After eating our suppers, the guides were invited to help themselves. While they were thus engaged, our interpreter began to ply John Staps with questions about the mountain, to ascertain the Indian idea of it, as well as to learn whether any white man had ever ascended it. He replied to a few questions, but when he found them coming thicker and faster, he stopped eating, looked around, laughed, and said: “Bostons great man; he eat heap and talk heap, all at one time. Siwash can’t.” Having thus delivered himself, he set about his supper again, with a zeal and a relish which seemed to say, “You see I can enjoy ‘Boston’ muck-a-muck, if I can’t [enjoy] their wa-wa.” …

Also page 14 is a mostly translated recounting of the guide’s information about vision quests at Mt. St. Helens:

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When an Indian boy wished to be received into the council of the brave of his nation, he would ascend the mountain peak as far up as the grass grows…His return to his people was hailed with every demonstr[a]tion of delight…He was no longer a tenas man, but a great brave.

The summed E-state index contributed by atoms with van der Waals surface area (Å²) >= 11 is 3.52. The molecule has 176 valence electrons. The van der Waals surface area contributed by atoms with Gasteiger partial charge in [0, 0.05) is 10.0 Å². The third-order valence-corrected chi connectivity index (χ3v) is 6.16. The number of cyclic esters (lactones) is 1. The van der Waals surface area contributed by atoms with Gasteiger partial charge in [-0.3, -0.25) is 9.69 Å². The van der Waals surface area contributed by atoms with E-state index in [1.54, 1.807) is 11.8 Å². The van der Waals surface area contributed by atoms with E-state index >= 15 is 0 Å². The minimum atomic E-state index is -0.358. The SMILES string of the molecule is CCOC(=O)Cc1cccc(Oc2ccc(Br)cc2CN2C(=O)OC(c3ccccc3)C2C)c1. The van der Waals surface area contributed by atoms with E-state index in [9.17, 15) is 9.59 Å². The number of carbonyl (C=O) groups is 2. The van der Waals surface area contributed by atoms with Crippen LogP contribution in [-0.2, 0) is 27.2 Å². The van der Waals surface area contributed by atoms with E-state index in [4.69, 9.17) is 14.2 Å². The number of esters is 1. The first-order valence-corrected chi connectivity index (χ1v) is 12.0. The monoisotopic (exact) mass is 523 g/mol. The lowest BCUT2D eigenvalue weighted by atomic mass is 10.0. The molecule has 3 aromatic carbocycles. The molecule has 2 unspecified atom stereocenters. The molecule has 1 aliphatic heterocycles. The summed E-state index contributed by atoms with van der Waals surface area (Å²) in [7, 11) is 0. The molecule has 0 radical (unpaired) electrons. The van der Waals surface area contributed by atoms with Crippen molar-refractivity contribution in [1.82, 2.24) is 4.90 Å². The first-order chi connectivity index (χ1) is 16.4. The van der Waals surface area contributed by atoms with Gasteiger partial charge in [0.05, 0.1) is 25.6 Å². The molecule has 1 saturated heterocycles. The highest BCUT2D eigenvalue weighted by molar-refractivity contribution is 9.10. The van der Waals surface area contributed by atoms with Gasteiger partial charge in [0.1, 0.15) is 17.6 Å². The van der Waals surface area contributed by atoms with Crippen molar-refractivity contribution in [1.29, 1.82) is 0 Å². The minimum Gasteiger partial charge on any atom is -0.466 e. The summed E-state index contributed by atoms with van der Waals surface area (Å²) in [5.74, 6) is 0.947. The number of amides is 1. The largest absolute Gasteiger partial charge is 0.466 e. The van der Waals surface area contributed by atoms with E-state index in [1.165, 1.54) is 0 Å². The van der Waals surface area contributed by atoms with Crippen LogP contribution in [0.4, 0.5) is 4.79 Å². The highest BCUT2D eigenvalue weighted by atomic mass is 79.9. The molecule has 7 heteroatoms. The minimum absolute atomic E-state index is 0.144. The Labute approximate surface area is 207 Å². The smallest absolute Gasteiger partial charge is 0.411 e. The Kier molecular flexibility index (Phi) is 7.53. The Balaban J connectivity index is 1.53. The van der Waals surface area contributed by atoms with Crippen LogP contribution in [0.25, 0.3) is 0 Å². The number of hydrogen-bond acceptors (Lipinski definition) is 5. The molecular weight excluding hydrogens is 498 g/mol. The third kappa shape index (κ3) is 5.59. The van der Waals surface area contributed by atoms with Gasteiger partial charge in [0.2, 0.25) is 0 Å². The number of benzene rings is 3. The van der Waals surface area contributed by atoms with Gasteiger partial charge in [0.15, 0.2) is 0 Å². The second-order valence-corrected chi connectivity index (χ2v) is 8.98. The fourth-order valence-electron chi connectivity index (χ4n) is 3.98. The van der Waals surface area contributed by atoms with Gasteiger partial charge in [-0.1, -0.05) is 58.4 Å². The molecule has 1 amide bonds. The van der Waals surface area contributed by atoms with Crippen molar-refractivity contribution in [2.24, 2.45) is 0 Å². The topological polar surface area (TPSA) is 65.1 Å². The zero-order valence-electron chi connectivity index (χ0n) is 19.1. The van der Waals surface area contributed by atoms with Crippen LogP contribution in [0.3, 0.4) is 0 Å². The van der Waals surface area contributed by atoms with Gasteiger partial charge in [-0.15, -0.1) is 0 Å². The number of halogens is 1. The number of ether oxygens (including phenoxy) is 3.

Page 16 has another mostly translated indirect quotation of the local Indians expressing their belief that it’s a bad idea to climb the mountain:

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…nor would they agree to go with us. They shuddered at the idea, and strongly protested that our persistence in this, to them, mad attempt, would inevitably bring upon us the sore displeasure of the Sah-hah-ly Ty-ee of the mountain, who would inflict upon us a severe penalty for our temerity.

The word for ‘chief’ is elsewhere often spelled as < Tie > in the book.

Page 25 — guide John Staps is a bit skeptical of the explorers when they return claiming to have summited the mountain:

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…[he] finally inquired how high we ascended. When informed he professedly believed us, because, he said, the Bostons could do anything when they had their Tamanawos with them; still there was a good deal of the incredulous lurking in his deep, dark eye.

Certainly this doesn’t amount to much Chinuk Wawa, but what there is of it appears genuine, and it conveys some fairly rich cultural information from some Native people who used this language to communicate with newcomers.

What do you think?